Review Blog

Sep 04 2020

Ling Li's lantern by Steve Heron

cover image

Illus. by Benjamin Johnston. MidnightSun Publishing, 2020. ISBN: 9781925227673.
(Age: 6+) Recommended. Beautiful lanterns in soft creams and reds greet the reader on this impressive front cover, enticing the reader to turn the page and read about the girl, Ling Li, the face peering from behind one of the lanterns.
She and her two brothers are given coins from their father, Da Zhi with the instruction that each should use the money wisely to fill one of the three pagodas by the river. Each goes off to do their task. The first brother, Jingming, harvests bamboo and fills his pagoda with the bamboo stems, heaping the leaves on the top. His father is pleased that he has made a sound investment.
Miao the second child sets off for a nearly village where he buys feathers and down from the duck farm. He fills his pagoda with soft pillows of feathers and down and his father is pleased, telling him he has been wise.
The third child, Ling Li is not sure what to do. She wanders through the village. She spots a crying child who has lost the eggs he was sent to buy. Ling Li buys some eggs to replace those lost. She sees a child at the market who has lost its mother. She settles the child with a bowl of rice, using a little more of her money. She gives some money to the old ragged magician trying to make a living in the marketplace, and hands over a little more to the old woman unable to sell her necklaces. By now it is almost dark, and Ling Li has not used her money to buy something to fill the pagoda. She spies a lantern seller and with her last two coins purchases a lantern to take home. Usually the lanterns are three coins but having heard of her goodness through the day, the seller takes her two coins.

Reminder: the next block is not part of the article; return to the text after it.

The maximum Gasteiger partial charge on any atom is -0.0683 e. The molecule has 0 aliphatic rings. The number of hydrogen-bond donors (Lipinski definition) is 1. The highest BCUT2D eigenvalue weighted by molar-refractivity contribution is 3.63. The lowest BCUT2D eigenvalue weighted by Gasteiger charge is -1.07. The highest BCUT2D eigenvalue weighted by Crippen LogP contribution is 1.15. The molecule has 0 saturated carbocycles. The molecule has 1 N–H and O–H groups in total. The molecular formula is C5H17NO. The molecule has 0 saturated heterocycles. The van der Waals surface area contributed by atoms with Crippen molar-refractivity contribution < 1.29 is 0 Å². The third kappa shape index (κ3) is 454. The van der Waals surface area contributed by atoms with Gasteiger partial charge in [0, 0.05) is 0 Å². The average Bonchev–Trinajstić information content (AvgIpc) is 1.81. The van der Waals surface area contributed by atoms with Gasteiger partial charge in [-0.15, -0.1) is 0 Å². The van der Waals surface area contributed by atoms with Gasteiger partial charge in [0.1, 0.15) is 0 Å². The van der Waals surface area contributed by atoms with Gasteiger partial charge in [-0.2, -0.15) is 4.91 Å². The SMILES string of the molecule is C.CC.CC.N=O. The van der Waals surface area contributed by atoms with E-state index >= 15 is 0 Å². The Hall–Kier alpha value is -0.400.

Arriving home she is saddened that she only has the lantern, but her father is pleased because he has heard of her deeds in the village and her lantern fills the pagoda with light. The light from her heart is indeed the special wisdom that he wants for his children.
This beautiful story, reading like a fable telling us of the true nature of wisdom, the things learnt from the tale reflect Ling Li's traits; compassion, sharing, empathy, and these outshine those of her brothers only interested in making a sound investment.
The stunning illustrations reflect the setting with bridges, pagodas, people working in rice fields, marketplaces, village squares and people in all their colourful costumes. Readers will love picking out the detail in the background on every page.
Theme: Compassion, Task, Family, Wisdom.
Fran Knight

BUY IT ON booktopia
Archived Blog Entries